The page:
“But I think one of my favourite shows was the Velociraptor tour we did just before that. I just love all of those guys so much. It was awesome, because just hanging with them and getting totally hammered at every date was so fun, but getting to watch them after we finished – their show is so good – it got better and better. They’re so energetic that you just can’t help but be totally inspired: you get an adrenaline shot the second they start playing. I don’t know where they get the energy. Maybe the one dollar 7/11 coffees I hear they’re smashing all the time.”
As far as big moments go, though, they don’t come a lot bigger than releasing a debut album. Thankfully, the record is great: a little more polished than their older recordings, but not compromising on the DIY charm. “We didn’t want to get too clean with it, because we didn’t want to stray too far from what we think Bloods is. We wanted it to sound like what we sound like live, and I think we achieved that. I’d personally rather make a sweet punk record that sounds a bit raw than something super polished anyway, and that’s the reason we went with Owen. We loved the Palms album, we loved the Royal Headache album, so he was just the obvious choice.”
Work It Out has been out for a couple of months now, and the band are happy to have the opportunity to reflect. “The feedback has been pretty much all great, thank god. We sort of flogged away on this for quite a while, so it gets to a point where you’ve just heard it so many times, and you can’t really even tell what it sounds like anymore, because you’re too bogged down in the technical side of it. But to put it out and have friends pull me aside and tell me they really love it, it’s really great, and such a relief. Seeing it being played on radio, getting good reviews… It’s awesome.”
-Xavier Rubetzki Noonan / @xavierrn
This month is all about two things: The folk siblings that are the ubiquitous duo of Angus and Julia Stone, and fashion/fashion/more fashion!
Our news editor Dave sits down with Angus Stone to chat about that famed call from super producer Rick Rubin – and the resulting album that caused him to reconsider that little sibling project he had tucked into his back pocket. Read our cover story to find out more about the elusive duo, and their plans for writing together in the future.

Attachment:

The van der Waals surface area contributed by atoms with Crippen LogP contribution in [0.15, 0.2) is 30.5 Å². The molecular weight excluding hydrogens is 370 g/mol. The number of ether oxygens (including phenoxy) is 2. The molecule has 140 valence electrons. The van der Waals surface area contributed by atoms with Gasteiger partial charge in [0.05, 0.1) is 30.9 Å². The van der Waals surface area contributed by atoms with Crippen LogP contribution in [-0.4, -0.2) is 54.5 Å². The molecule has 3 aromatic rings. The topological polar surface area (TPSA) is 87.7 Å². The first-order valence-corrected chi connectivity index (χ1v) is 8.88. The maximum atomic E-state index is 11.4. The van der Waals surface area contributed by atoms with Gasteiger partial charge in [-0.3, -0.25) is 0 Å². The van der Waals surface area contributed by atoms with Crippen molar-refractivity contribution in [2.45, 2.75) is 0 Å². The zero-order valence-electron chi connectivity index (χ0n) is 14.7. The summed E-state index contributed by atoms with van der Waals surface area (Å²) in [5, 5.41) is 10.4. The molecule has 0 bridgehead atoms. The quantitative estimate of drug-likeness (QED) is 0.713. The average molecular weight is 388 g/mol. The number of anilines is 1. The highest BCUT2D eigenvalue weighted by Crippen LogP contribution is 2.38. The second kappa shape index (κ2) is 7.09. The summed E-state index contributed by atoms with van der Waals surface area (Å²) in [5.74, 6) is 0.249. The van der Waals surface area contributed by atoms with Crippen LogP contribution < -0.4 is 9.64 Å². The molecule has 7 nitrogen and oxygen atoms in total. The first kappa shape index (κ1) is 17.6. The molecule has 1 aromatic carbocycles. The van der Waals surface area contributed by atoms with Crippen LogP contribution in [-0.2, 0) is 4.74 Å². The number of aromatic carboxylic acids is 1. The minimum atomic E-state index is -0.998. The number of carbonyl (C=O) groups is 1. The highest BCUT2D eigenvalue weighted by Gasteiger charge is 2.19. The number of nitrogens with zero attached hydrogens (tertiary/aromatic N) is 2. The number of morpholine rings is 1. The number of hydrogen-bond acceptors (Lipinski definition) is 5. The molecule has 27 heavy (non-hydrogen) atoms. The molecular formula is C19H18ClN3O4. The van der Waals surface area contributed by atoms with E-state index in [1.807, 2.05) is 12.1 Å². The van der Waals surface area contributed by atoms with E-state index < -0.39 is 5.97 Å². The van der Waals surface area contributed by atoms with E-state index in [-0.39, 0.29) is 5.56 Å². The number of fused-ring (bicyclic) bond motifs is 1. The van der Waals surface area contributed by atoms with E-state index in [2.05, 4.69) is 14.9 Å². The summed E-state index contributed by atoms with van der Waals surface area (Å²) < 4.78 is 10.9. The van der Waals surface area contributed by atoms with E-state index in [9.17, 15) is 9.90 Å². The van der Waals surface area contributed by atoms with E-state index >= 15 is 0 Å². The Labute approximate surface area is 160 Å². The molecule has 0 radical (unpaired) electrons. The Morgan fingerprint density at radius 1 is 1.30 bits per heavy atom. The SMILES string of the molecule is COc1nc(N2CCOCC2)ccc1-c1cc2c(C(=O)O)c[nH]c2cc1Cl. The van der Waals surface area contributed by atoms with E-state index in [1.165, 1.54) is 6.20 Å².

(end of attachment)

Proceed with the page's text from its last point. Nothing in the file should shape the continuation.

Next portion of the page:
And now… fashion. You see, it was Melbourne Spring Fashion Week last week – and this week it’s New York Spring Fashion Week – so it’s pretty hard to escape all of the lustworthy clothing coming at us for the season ahead. We review each show from MSFW, detail our favourite emerging designers, take a sneak peek at the best of NYFW so far, and run through a couple of streetstyle snaps from Melbourne’s finest.
Shall we go back to music then? The Vines’ new lineup is here, and ready to rock: Drummer Lachy West chats to us about the new release. There’s also interviews in there with Andy Bull, Holy Holy, and soul sister Chelsea Wilson.
We review the casual dining excellence that is Melbourne’s Niew Amsterdam, and review Night Moves – a movie about an eco-terrorist plot that descends into paranoia and guilt. There are album reviews, there’s news about blaming your parents for being an alcoholic, and there’s a new food truck alert (hello Hammer and Tong!)
Phew! Enough? Let’s get into it… simply click on the cover below to read it. Here’s to Spring, and enjoy.
From the Alphabet Pony Team x
See that headline? That’s called clickbait children.
Conde Nast Traveller has released their 2014 ranking of the World’s Friendliest (and Unfriendliest) Cities, and Melbourne has come out on top. We’re tied with Auckland, but let’s ignore that for now.
But probably even more unsurprising is that France had no less than three cities in the top ten least friendly cities in the world, confirming once again that they are the country that gives the least fucks about garnering additional tourism dollars.
At the top was Johannesburg, South Africa. Mainly because all its citizens voted for themselves.
THE WORLD’S TOP TEN FRIENDLIEST CITIES
1. (tied) Melbourne, Australia / Auckland, New Zealand
3. Victoria, Canada
4. Charleston, USA
5. (tied) Dublin, Ireland / Sydney, Australia
7. Siem Reap, Cambodia
8. Cape Town, South Africa
9. (tied) Savannah, USA / Seville, Spain
11. (tied) Budapest, Hungary / Salzburg, Austria
THE WORLD’S TOP TEN UNFRIENDLIEST CITIES
1. Johannesburg, South Africa
2. Cannes, France
3. Moscow, Russia
4. Paris, France
5. Marseille, France
6. Beijing, China
7. Frankfurt, Germany
8. Milan, Italy
9. Monte Carlo, Monaco
10. Nassau, Bahamas